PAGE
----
When holidaying in Greece and its surrounding islands, you’ll no doubt want to soak up the rays on one of the many, many beaches available. But, given there are so many, how do you choose between them? There’s something a little special about each of the beaches we’ve chosen below; whether you’re travelling as a couple, with the kids, as a group or even as a lone wolf, there’s somewhere for you.
Egremni is a beach located on the island of Lefkada to the north-west of Greece, and may just lay claim to being one of the best beaches in the world. The way down to the beach is 347 steps running down the face of the rock cliffs, revealing white pebble beaches stretching for over 2.5km, a surprising find in what is really quite a remote location. The crash of the waves will be more than enough to excite the kids, but is plenty safe enough for you to let them play without worry. There’s not much in the way of amenities here, save a single bar, so perhaps come prepared with your own lunch and make a day of it.
Kamares is technically the port of Sifnos on the island grouping known as the Cyclades, but you need have no fear of large barges and tankers here. The beach is incredibly picturesque, and is generally considered to be one of the best beaches in Greece for a day trip with the family. As a port town there’s plenty to explore, with a variety of shops and restaurants, and even a couple of supermarkets nearby for when you need a break from the heat of the sun.
In Kefalonia is where you will find the beach of Myrtos, to the north-west in the region known as Pylaros. Situated under the watchful gaze of the twin mountains Kalon Oros and Agia Dynati, Myrtos is ideally placed for sunbathing and hiking, meaning that you’ll always be surrounded by incredible scenery no matter what your past-time here. The limestone pebbles that make-up the beach serve to give the waters their turquoise hue, which contrasts against the wider panorama from one of the heights.
Navagio is more famously known as the Shipwreck Beach, or Smugglers Cove, named after the wrecking of a ship suspected to be carrying illegal goods, with its rusting hulk now settle on the sands. The beach is only accessible by boat, so this trip will need a little forward planning. Look out above and you’ll see base jumpers leaping and soaring above you, as this is one of the most high-profile spots for the sport in the Mediterranean.
Ornos is located just a few kilometres outside of Mykonos’ main town, on the island of the same name. This is very much a family beach, with a number of hotels now based here allowing you (and the multitude of other visitors) the easiest of access to the beach and surrounding areas. There are also regular boat trips to other islands in the region.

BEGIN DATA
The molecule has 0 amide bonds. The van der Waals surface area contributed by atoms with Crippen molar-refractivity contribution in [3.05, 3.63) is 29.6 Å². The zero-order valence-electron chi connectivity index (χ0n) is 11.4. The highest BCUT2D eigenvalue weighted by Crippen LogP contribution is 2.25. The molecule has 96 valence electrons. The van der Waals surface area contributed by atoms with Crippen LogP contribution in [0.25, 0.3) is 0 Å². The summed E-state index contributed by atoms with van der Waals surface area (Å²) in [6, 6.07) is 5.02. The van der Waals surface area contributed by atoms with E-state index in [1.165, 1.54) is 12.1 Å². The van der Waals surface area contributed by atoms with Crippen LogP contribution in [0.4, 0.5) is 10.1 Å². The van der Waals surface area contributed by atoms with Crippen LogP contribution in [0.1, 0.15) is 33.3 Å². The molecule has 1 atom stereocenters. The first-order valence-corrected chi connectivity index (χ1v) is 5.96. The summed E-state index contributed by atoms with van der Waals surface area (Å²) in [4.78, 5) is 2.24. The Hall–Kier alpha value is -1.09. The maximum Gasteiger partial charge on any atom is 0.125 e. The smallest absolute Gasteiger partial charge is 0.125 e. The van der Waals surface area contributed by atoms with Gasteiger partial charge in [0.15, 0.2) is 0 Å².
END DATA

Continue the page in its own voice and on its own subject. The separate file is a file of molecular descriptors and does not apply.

6. Porto Katsiki
Our second beach in Lefkada, Porto Katsiki is one that takes a bit of care getting to, situated as it is down 80 steep steps from the cliffs above. Once down, this is a hotspot for windsurfing and body boarding, so if you’re a keen on watersports this may be just the ticket for you.
Psarrou on Mykonos is one for the more chilled-out traveller; this isn’t much of a party beach, but is rather for those who are keen on relaxing in the sun and doing a bit of snorkelling. This one is as calm and serene as it gets, letting you switch off completely. There are opportunities to go scuba diving here for the more energetic holiday-makers.
8. Red Beach, Santorini
One of the more visually striking beaches, the Red Beach of Santorini is so coloured from the volcanic pebbles strewing the coast. The beach is quite small and hence can get fairly crowded, but the ancient site of Akrotiri is a nice escape if you need it. And, if red isn’t your colour, there’s a beach of black volcanic pebbles not too far away as well.
This is a beach on Milos Island, and is often considered to be the ‘Lunar’ beach due to the Moon-like whiteness of the rocks and curved rock formations. This is as close as you’ll get to following in Neil Armstrong’s footsteps while keeping your feet firmly on Planet Earth.
Schinias is about 45km away from Athens, and quite close to the famous ancient site of the Battle of Marathon. This is a major attraction for tourists and locals alike, particularly at weekends, due to the clarity and crystal-like quality of the waters, and the beach is exposed to winds ideally suited to windsurfing.
11. St. Paul’s Bay, Rhodes
The Bay is so-named as St. Paul is reputed to have landed here temporarily to wait out a storm. Not many beaches have an acropolis looking down from the cliffs above, but this one does. Something almost totally unique to the Bay is the fact that this is a major site for weddings, with a local service catering throughout the year for couples taking that step and tying the knot.
Our final beach is on the island of Antipaxos, and is the best place for couples to do for a little quality time together under the sun. The island is absolutely minute, and there are no real amenities nearby, so this is the time to show a bit of initiative and surprise your other half with a picnic hamper all set for just the two of you.